Murder of Vincent Chin
Photo of Vincent Chin
|Date||June 19, 1982|
|Location||Highland Park, Michigan, U.S.|
|Litigation||Ebens ordered to pay $1.5 million to Chin's family, Nitz ordered to pay $50,000|
Vincent Jen Chin (simplified Chinese: 陈果仁; traditional Chinese: 陳果仁; pinyin: Chén Guǒrén; May 18, 1955 – June 23, 1982) was a Chinese American man who was severely beaten in the Detroit suburb of Highland Park, Michigan in June 1982. The beating led to his death four days later.
The perpetrators were Chrysler plant superintendent Ronald Ebens and his stepson, Michael Nitz. The lenient sentencing of these two men in a plea bargain generated public outrage over the murder attack, which included blows to the head from a baseball bat and possessed attributes consistent with hate crimes. Many of the layoffs in Detroit's auto industry, including Nitz's in 1979, had been due to the increasing market share of Japanese automakers, particularly due to Chrysler's increased sales of captively-imported Mitsubishi models sold under the Dodge and now-defunct Plymouth brands, leading to allegations that Vincent Chin received racially charged comments attributing to the layoffs while being beaten.
Ebens and Nitz initially faced a charge of second-degree murder, but were convicted in a county court for manslaughter. Ebens was convicted of violating Chin's civil rights and was sentenced to 25 years of prison, but the conviction was overturned on appeal. They were both sentenced to three years of probation.
The case became a rallying point for the Asian American community, and Ebens and Nitz were put on trial for violating Chin's civil rights. Because the subsequent Federal prosecution was a result of public pressure from a coalition of many Asian ethnic organizations, Vincent Chin's murder is often considered the beginning of a pan-ethnic Asian American movement.
Born in Guangdong province, China, in 1955, Vincent Chin was the only child of Bing Hing Chin (simplified Chinese: 陈炳兴; traditional Chinese: 陳炳興; pinyin: Chén Bǐngxīng; a.k.a. C.W. Hing) and Lily Chin (simplified Chinese: 陈余琼芳; traditional Chinese: 陳余瓊芳; pinyin: Chén Yú Qióngfāng). His father earned the right to bring a Chinese bride into the United States through his service in World War II. After Lily suffered a miscarriage in 1949, the couple adopted Vincent from a Chinese orphanage in 1961.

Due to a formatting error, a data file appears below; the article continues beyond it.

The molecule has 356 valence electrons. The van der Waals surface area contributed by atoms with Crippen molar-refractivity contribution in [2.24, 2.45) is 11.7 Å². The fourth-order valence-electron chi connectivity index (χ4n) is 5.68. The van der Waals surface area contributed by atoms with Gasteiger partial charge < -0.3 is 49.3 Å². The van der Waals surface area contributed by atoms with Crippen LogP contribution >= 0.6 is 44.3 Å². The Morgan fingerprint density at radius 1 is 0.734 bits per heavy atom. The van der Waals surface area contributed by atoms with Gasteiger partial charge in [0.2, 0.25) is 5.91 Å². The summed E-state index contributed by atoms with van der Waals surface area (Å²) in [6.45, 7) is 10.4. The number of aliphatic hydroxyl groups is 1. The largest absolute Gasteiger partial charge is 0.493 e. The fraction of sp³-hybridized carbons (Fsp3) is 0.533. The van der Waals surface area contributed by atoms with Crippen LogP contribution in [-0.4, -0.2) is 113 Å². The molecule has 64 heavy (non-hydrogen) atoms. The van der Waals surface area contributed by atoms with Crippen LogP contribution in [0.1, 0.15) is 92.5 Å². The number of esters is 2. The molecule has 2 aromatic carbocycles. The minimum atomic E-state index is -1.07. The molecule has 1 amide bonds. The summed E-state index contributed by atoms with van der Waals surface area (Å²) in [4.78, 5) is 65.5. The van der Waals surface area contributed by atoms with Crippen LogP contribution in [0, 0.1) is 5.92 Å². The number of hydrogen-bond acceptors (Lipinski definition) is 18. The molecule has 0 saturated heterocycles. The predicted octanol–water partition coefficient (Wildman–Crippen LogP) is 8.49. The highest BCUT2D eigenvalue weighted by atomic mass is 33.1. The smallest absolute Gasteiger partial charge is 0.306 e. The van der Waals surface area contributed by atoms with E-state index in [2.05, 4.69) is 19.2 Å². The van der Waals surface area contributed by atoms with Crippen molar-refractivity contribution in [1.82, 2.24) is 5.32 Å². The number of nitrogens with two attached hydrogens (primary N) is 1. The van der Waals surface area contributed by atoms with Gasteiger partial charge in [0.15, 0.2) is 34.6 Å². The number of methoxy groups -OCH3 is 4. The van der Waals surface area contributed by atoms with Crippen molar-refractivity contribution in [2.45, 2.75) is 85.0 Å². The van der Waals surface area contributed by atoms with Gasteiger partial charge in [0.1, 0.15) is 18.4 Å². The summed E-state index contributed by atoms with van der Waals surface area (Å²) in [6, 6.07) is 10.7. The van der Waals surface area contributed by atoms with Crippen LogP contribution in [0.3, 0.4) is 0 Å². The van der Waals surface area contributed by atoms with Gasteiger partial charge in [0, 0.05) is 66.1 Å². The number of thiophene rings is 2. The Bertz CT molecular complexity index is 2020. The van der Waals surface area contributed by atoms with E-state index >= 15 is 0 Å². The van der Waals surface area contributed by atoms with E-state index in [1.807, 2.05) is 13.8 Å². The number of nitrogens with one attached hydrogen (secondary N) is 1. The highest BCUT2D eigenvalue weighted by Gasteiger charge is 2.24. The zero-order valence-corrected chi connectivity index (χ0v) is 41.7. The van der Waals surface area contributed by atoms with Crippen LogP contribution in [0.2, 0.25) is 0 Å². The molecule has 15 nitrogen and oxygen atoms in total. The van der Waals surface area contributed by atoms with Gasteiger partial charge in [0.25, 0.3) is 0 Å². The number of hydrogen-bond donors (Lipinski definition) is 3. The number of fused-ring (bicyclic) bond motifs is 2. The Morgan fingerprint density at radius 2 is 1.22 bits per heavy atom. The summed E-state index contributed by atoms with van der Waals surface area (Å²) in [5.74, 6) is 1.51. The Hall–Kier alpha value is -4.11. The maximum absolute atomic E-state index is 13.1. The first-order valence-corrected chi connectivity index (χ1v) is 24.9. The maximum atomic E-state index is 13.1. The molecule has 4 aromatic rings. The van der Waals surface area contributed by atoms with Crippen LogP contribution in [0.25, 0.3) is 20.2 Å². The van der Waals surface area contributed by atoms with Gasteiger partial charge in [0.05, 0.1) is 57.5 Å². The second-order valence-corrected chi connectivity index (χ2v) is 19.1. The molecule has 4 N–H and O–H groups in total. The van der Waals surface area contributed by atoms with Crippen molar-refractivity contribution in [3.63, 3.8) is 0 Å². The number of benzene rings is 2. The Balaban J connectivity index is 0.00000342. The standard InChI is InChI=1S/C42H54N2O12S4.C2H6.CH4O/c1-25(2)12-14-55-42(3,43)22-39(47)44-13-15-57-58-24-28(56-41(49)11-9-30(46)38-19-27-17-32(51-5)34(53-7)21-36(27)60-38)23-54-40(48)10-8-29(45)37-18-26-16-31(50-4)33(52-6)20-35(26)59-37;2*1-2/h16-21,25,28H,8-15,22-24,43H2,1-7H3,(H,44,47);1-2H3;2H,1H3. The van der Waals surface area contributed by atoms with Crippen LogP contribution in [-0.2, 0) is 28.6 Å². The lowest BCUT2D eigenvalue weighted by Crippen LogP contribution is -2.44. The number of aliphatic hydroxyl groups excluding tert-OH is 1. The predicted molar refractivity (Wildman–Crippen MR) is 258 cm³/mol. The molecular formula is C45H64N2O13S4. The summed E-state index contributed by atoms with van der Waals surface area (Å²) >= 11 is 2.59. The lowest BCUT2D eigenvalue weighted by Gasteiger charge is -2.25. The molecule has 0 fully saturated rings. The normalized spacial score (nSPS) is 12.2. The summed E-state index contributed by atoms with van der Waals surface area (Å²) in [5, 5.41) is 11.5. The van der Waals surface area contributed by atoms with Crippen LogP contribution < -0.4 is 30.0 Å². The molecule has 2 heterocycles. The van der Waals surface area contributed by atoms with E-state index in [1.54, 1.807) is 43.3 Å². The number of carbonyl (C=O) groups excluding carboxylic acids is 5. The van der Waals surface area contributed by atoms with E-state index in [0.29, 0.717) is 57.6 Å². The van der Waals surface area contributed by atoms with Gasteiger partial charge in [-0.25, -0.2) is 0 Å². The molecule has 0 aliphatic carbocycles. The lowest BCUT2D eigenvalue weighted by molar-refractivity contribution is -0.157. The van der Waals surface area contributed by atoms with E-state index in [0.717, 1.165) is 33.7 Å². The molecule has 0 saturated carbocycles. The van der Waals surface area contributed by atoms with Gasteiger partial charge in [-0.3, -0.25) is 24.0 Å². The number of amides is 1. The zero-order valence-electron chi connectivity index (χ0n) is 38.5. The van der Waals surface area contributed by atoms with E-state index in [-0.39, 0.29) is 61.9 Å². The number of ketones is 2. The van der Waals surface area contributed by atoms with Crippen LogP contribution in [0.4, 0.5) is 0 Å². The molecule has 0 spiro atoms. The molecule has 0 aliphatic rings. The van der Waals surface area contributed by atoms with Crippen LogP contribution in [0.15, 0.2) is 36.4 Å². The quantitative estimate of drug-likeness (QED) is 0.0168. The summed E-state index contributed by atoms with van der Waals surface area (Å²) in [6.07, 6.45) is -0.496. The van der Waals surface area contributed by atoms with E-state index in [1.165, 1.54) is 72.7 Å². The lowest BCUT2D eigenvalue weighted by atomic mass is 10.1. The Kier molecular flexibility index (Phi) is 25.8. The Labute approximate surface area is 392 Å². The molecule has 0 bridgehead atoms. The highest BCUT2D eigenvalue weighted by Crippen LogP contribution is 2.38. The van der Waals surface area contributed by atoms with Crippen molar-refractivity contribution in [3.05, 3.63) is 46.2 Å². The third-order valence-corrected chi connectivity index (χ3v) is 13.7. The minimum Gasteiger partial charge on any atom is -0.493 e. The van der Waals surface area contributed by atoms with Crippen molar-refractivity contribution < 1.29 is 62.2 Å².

Throughout most of the 1960s, Vincent grew up along Woodward Avenue in Highland Park. In 1971, after the elderly Hing was mugged, the family moved out to Oak Park, Michigan. Vincent graduated from Oak Park High School in 1973, going on to study at Control Data Institute. At the time of his death, he was employed as an industrial draftsman at Efficient Engineering, an automotive supplier, as well as working weekends as a waiter at the former Golden Star restaurant in Ferndale, Michigan. He was engaged, and the wedding date set for June 27, 1982.
On the night of June 19, 1982, a fight occurred at the Fancy Pants strip club on Woodward Avenue in Highland Park where Chin was having his bachelor party. The group was thrown out and after a heated exchange of words subsequently parted ways. Ebens allegedly instigated the incident by declaring, "It's because of you little motherfuckers that we're out of work!" referring to U.S. auto manufacturing jobs being lost to Japan, particularly referring to sales of Mitsubishis as captive imports, having mistaken the Chinese-American Chin as being Japanese.
Chin taunted Ebens to keep fighting after they were all thrown out. Ebens and Nitz searched the neighborhood for 20 to 30 minutes and even paid another man 20 dollars to help look for Chin, before finding him at a McDonald's restaurant. Chin tried to escape, but was held by Nitz in a bear hug while Ebens repeatedly bludgeoned Chin with a baseball bat until Chin's head cracked open. When rushed to Henry Ford Hospital, he was unconscious and died after four days in a coma on June 23, 1982.
State criminal charges
Ronald Ebens was arrested and taken into custody at the scene of the crime by two off-duty police officers who had witnessed the beating. Ebens and Nitz were convicted in a county court for manslaughter by Wayne County Circuit Judge Charles Kaufman, after a plea bargain brought the charges down from second-degree murder. They served no jail time, were given three years probation, fined $3,000 and ordered to pay $780 in court costs. In a response letter to protests from American Citizens for Justice, Kaufman said, "These weren't the kind of men you send to jail... You don't make the punishment fit the crime; you make the punishment fit the criminal."
Federal civil rights charges